And earlier this year, Williams received more good news. He was named one of seven winners of this year’s Goldman Environmental Prize for his work in oil spill litigation. “That this legal campaign lasted for more than 13 years and continued through great obstacles and setbacks is a testament to Chima’s commitment to the Niger Delta and the people who live there,” says Ilan Kayatsky, communication director for the award.

Williams says he has already seen a positive impact from the Hague ruling in Nigeria. He says the victory is encouraging more communities to sue the oil companies, because the problem of oil spills hasn’t gone away.

Oil spills continue

A joint investigation by the Nigerian government and Shell’s Nigerian subsidiary found that there was an oil spill in early August in the Niger Delta community of Bodo, about 5 miles from Goi.

On September 1, fisherman Behbari Nyiedah gave NPR a live tour via Whatsapp video.

Amid cassava plants half covered in mud, Nyiedeh showed NPR what looked like an overflowing water fountain, but with oil. “You can see crude oil everywhere on our land,” says Nyiedeh, “it has a very shocking smell. It hits you.”

What happened? According to the investigative report, the spill was due “to equipment failure.” There was a hole in the Shell Nigeria pipeline and the cause was “operational”.

Nyiedeh says the oil NPR saw on Whatsapp was in the same area cited in the investigative report; as of November, she says it hasn’t been cleaned yet. Shell tells NPR the planned cleanup date is the end of December. In an emailed statement, Shell argues that “the vast majority of oil spills in the Niger Delta are caused by theft of crude oil or pipeline sabotage” and that “regardless of who or what caused the spills from our facilities or pipelines, we clean up and remediate the affected areas”.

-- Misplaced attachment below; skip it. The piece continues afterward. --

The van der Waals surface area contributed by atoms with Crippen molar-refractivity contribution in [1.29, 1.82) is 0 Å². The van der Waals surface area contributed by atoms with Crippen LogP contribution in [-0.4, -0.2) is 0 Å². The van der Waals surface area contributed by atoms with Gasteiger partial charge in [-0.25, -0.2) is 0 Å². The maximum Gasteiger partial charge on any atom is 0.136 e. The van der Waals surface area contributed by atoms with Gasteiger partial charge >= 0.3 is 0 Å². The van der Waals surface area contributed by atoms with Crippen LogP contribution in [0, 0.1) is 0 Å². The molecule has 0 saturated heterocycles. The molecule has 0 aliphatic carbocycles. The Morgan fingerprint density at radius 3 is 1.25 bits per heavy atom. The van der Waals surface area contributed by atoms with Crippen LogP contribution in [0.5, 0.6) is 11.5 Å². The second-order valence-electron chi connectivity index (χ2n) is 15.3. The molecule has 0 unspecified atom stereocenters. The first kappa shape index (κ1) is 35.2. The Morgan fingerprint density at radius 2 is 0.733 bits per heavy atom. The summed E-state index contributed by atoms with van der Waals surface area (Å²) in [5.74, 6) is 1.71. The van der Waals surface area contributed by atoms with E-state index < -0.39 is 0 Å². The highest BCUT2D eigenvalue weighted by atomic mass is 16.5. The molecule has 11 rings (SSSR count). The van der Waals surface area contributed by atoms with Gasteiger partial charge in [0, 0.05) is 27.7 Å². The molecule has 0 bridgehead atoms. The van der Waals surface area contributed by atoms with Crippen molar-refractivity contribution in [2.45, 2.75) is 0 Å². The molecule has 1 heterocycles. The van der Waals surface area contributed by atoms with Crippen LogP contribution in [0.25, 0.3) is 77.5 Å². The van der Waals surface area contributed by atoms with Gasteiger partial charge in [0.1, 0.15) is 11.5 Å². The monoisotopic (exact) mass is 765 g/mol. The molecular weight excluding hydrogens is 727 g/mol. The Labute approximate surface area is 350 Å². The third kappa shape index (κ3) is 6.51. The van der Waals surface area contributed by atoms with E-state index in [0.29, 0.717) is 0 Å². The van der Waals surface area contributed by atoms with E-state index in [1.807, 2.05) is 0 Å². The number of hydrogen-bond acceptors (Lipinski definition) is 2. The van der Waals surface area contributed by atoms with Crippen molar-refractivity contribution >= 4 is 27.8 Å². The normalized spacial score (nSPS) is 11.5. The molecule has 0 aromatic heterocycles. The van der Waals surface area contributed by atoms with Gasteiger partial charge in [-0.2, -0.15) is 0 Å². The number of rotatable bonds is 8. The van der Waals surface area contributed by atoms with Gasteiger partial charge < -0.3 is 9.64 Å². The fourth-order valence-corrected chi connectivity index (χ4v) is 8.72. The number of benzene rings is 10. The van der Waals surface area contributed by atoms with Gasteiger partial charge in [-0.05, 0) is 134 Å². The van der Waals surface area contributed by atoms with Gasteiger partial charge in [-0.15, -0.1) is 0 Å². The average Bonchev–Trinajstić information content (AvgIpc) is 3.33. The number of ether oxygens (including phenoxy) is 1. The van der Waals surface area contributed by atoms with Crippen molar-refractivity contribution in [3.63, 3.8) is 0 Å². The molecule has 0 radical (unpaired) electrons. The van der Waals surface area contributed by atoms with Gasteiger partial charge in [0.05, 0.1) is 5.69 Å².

Williams says that the continuing oil spills worry him, especially with what is currently happening in the Nigerian oil sector. Many of the major international energy companies operating in the country are selling or want to sell many of their onshore oil assets in Nigeria. Many of these sales would transfer ownership of pipelines and wells to smaller Nigerian companies, which worries Williams. “[These] entities do not have the capacity to maintain the facilities and structures that these multinational divestments are leaving them”.